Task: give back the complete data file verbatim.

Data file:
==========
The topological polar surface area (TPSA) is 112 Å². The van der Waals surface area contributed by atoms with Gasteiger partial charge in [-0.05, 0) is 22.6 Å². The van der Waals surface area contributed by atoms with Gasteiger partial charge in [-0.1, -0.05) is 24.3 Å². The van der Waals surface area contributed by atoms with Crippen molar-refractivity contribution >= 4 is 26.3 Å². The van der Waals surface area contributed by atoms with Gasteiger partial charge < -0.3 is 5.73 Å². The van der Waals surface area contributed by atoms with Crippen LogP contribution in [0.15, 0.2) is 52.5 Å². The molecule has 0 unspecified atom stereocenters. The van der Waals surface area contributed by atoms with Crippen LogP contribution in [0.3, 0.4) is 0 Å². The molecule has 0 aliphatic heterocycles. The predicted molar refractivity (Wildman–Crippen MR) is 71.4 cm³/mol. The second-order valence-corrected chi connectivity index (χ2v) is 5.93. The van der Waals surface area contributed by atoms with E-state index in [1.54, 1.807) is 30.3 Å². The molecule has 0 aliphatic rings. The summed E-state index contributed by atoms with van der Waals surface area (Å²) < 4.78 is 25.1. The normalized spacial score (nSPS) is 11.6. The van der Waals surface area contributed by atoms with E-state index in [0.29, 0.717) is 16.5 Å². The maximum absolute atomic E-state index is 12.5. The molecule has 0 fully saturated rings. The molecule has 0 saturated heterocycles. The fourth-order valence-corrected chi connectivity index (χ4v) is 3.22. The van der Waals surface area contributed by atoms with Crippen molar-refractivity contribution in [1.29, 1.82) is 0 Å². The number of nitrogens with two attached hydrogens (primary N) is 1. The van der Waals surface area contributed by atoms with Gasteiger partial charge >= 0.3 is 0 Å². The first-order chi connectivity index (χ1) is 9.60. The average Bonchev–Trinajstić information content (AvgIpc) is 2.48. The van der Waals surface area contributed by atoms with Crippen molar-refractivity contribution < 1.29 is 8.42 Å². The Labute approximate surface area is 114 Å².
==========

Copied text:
The topological polar surface area (TPSA) is 112 Å². The van der Waals surface area contributed by atoms with Gasteiger partial charge in [-0.05, 0) is 22.6 Å². The van der Waals surface area contributed by atoms with Gasteiger partial charge in [-0.1, -0.05) is 24.3 Å². The van der Waals surface area contributed by atoms with Crippen molar-refractivity contribution >= 4 is 26.3 Å². The van der Waals surface area contributed by atoms with Gasteiger partial charge < -0.3 is 5.73 Å². The van der Waals surface area contributed by atoms with Crippen LogP contribution in [0.15, 0.2) is 52.5 Å². The molecule has 0 unspecified atom stereocenters. The van der Waals surface area contributed by atoms with Crippen LogP contribution in [0.3, 0.4) is 0 Å². The molecule has 0 aliphatic heterocycles. The predicted molar refractivity (Wildman–Crippen MR) is 71.4 cm³/mol. The second-order valence-corrected chi connectivity index (χ2v) is 5.93. The van der Waals surface area contributed by atoms with E-state index in [1.54, 1.807) is 30.3 Å². The molecule has 0 aliphatic rings. The summed E-state index contributed by atoms with van der Waals surface area (Å²) < 4.78 is 25.1. The normalized spacial score (nSPS) is 11.6. The van der Waals surface area contributed by atoms with E-state index in [0.29, 0.717) is 16.5 Å². The maximum absolute atomic E-state index is 12.5. The molecule has 0 fully saturated rings. The molecule has 0 saturated heterocycles. The fourth-order valence-corrected chi connectivity index (χ4v) is 3.22. The van der Waals surface area contributed by atoms with Crippen molar-refractivity contribution in [1.29, 1.82) is 0 Å². The number of nitrogens with two attached hydrogens (primary N) is 1. The van der Waals surface area contributed by atoms with Gasteiger partial charge >= 0.3 is 0 Å². The first-order chi connectivity index (χ1) is 9.60. The average Bonchev–Trinajstić information content (AvgIpc) is 2.48. The van der Waals surface area contributed by atoms with Crippen molar-refractivity contribution < 1.29 is 8.42 Å². The Labute approximate surface area is 114 Å².